• Then I took an Atomic Learning assessment about 21st century skills. Luckily I passed (I got a  B), but the test was mediocre. I took it as a favor to the Ed Tech guy, who was wondering if all the teachers should take it. My response was, "Only if you want people to talk about you behind your back." We agreed that test is boring and unimaginative, and really not a clear indicator of knowledge. If the school wants to assess our teachers in this way, we could probably design a better assessment for our community.

  • Next I had to work on some non-library related committee work for about an hour.Fun, but nothing to blog about.

  • Off to pick up the kids from school!

Tuesday, January 26, 2010

Library Day in the Life - at Home

It is Library Day in the Life, Day 2, and instead of reporting for duty at the school library, I am home with my daughter who has a low fever and a strong cough. What does a school librarian do when home all day?
First I had to negotiate with  my husband about who would stay home all day. I won. I get more sick days, and my library schedule didn't look too busy today. These sick days make it both hard and delicious to be a working mom. It is hard to call in and say I'm not coming, knowing it just means more work for the other librarians. Many independent schools do not hire subs for librarians. The day is delicious because my daughter isn't that sick, and we can just hunker down and try to enjoy the unexpected day off. Here is what we did.
  • TV on (when sick, children love TV even more than usual, and I tend to let them watch).
  • Checked in at work via email.
  • TV off.
  • Made breakfast.
  • Made Valentines. 
  • Made lunch.
  • TV on.
  • Added my library as a venue on foursquare - wondering who will participate.
  • Blogged/facebooked about the above to spread the word.
  • TV off.
  • Finished Maximum Ride: The Angel Experiment by James Patterson while daughter read Farmer Boy by Laura Ingalls Wilder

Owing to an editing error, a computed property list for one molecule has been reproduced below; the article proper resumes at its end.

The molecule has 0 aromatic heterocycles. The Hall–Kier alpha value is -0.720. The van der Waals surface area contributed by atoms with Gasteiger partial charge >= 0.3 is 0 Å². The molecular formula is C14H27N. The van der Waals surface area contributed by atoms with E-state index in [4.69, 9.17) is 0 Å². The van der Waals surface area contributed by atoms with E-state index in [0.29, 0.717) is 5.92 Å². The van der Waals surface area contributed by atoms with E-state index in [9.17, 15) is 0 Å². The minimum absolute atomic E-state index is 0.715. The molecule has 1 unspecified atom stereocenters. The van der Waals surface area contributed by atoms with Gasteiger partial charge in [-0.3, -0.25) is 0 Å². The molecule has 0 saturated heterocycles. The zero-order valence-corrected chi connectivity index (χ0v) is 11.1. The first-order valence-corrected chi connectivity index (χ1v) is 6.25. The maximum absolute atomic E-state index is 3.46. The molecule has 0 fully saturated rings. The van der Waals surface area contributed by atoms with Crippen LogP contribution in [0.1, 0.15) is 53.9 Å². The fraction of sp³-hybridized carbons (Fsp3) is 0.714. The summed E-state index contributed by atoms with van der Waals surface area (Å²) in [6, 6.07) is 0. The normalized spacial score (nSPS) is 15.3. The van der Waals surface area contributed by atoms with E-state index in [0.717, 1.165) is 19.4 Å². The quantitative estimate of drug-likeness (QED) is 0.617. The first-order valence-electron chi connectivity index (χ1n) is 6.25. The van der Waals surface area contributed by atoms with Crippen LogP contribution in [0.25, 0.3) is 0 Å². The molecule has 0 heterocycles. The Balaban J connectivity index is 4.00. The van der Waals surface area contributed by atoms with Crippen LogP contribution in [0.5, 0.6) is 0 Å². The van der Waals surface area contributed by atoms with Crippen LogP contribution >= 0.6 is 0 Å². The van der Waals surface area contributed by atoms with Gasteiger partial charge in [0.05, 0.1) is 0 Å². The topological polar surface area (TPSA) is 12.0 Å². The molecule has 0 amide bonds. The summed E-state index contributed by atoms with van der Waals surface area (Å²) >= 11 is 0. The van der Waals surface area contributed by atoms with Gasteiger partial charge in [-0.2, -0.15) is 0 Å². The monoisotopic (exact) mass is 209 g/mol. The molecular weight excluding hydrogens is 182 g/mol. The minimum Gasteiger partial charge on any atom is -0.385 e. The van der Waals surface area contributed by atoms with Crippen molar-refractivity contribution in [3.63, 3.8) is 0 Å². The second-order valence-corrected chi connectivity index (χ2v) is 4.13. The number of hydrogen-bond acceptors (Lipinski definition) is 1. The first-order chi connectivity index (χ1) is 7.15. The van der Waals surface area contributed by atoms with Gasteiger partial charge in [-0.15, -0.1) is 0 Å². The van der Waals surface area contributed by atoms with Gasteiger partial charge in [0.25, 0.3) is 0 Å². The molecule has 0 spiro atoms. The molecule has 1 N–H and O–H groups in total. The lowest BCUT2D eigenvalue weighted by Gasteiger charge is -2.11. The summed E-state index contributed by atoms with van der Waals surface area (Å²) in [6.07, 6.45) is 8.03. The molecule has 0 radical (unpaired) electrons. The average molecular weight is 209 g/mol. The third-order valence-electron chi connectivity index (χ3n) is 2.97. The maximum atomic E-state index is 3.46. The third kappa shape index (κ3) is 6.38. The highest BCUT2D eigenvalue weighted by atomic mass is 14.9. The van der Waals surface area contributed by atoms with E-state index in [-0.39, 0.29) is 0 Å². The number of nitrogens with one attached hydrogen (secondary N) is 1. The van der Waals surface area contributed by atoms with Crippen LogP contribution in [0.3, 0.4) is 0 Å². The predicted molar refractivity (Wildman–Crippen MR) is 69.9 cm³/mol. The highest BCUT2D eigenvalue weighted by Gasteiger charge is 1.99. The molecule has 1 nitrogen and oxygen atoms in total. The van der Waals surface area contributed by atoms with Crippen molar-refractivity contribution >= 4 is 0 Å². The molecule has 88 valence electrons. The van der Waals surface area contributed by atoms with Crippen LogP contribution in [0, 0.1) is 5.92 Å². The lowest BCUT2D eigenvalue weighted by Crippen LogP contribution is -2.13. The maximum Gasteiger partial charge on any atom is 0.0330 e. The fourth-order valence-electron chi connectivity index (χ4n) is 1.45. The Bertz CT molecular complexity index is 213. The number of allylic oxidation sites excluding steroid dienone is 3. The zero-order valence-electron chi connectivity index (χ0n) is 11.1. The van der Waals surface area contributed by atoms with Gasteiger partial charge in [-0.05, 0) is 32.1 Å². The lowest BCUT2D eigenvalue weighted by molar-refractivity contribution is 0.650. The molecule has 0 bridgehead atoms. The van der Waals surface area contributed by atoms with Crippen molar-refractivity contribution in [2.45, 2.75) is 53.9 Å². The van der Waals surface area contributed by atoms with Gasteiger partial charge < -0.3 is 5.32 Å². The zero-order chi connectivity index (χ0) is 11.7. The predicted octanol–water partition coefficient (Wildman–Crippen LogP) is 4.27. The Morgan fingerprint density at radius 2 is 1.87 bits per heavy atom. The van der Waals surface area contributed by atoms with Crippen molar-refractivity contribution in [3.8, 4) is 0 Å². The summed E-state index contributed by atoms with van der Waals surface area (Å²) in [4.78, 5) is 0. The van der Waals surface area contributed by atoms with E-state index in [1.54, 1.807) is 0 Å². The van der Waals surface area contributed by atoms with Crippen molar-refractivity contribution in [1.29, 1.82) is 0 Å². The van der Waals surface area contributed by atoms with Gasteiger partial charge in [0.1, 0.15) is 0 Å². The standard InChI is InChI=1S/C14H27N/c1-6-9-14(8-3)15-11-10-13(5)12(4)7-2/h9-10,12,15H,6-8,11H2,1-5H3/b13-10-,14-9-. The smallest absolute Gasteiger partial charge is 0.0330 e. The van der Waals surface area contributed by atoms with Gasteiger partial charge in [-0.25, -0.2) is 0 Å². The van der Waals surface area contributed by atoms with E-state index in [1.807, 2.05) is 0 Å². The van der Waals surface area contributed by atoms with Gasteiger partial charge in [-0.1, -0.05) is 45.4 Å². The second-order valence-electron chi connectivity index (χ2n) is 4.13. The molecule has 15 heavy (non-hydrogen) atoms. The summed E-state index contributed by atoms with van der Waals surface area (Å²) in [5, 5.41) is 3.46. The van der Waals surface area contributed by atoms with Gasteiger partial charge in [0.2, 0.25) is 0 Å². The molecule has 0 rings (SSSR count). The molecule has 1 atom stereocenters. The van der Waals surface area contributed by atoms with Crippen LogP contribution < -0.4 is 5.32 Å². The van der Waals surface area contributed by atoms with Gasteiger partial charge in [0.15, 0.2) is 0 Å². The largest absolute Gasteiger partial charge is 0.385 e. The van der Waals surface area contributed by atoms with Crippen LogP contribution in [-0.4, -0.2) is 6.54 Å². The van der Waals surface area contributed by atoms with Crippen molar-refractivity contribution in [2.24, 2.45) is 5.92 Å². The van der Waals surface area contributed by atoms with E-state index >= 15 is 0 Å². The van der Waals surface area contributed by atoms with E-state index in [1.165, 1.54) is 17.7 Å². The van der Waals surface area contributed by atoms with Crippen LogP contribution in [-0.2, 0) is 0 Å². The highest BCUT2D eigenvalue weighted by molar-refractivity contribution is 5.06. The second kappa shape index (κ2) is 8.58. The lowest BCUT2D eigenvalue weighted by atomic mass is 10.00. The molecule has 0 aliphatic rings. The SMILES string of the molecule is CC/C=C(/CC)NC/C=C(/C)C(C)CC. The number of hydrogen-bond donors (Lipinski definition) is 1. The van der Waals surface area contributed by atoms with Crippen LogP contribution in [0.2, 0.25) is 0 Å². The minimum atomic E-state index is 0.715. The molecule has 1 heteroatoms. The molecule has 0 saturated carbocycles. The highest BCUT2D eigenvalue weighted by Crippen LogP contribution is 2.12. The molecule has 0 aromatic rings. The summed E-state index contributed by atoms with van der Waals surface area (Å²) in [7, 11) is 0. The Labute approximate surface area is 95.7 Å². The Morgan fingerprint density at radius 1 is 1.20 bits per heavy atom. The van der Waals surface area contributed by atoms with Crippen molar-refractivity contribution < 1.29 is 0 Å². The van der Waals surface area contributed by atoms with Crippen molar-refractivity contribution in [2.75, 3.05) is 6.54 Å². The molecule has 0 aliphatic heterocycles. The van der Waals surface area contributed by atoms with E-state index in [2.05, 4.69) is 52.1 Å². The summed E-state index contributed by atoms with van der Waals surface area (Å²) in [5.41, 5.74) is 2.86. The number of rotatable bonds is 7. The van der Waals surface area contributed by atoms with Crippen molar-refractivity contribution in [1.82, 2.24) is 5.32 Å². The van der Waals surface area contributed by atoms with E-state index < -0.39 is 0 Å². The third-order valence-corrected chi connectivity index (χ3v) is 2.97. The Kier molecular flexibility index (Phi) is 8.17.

• Found out I am a mentor for a UCLA student and contacted her via email.
  • TV on.
  • Had the washing machine repairman tell me my washer is totally broken and too expensive to fix. 
  • Fretted about the above. 
  • TV off.
  • Picked up son from school and dropped him off at an after school activity.
  • Did laundry at my mom's house.
  • Met son and husband at home to make dinner.
  • Made and ate lovely dinner.
  • Folded laundry.
  • Wondered if I will return to work tomorrow. Check in tomorrow to find out!

Monday, January 25, 2010

Library Day in the Life - My School Library

I am participating in Library Day in the Life this week. Each day I will blog a bit about my day as Librarian at  the 7-12 grade campus of a K-12 school, starting now!

  • Woke up at 5:30 and headed to campus to exercise for an hour and shower before work.
  • Arrived happy and with a cup of coffee to the library by 7:25.
  • Wondered if I am allowed to post some pictures of my students using the library on this blog. I decided to put some old pictures to let you see the Library, but I avoided showing the faces of the students.
  • The other librarians opened up the library, so I ran up to the cafeteria to get warm oatmeal. A perk of our school - they feed us breakfast and lunch. Yum!
  • Back at the circ desk - I ran overdues in InfoCentre for students. I email them via InfoCentre to the students - very easy. Then sent out "Community Conduct Reports" via email out to the kids who have books over 2 weeks overdue. We don't charge fines, but they do get demerits which add up for detentions.
  • Spoke with freshman about getting the third in a Garth Nix trilogy. We'll order it today!
  • Met with weekly Activity. I co-sponsor the upper school's blog about student life, written by students, for students. We have podcasts, videos, and text. It could be better, but it is growing.
  • Helped students using Diigo.
  • Spoke with another Independent School Librarian about our 40 school consortium concerning changing our groups' correspondence from GoogleGroups, which has become unreliable, to Google Sites, which looks better now anyway. We are going to work on it during the summer when we have more time to think!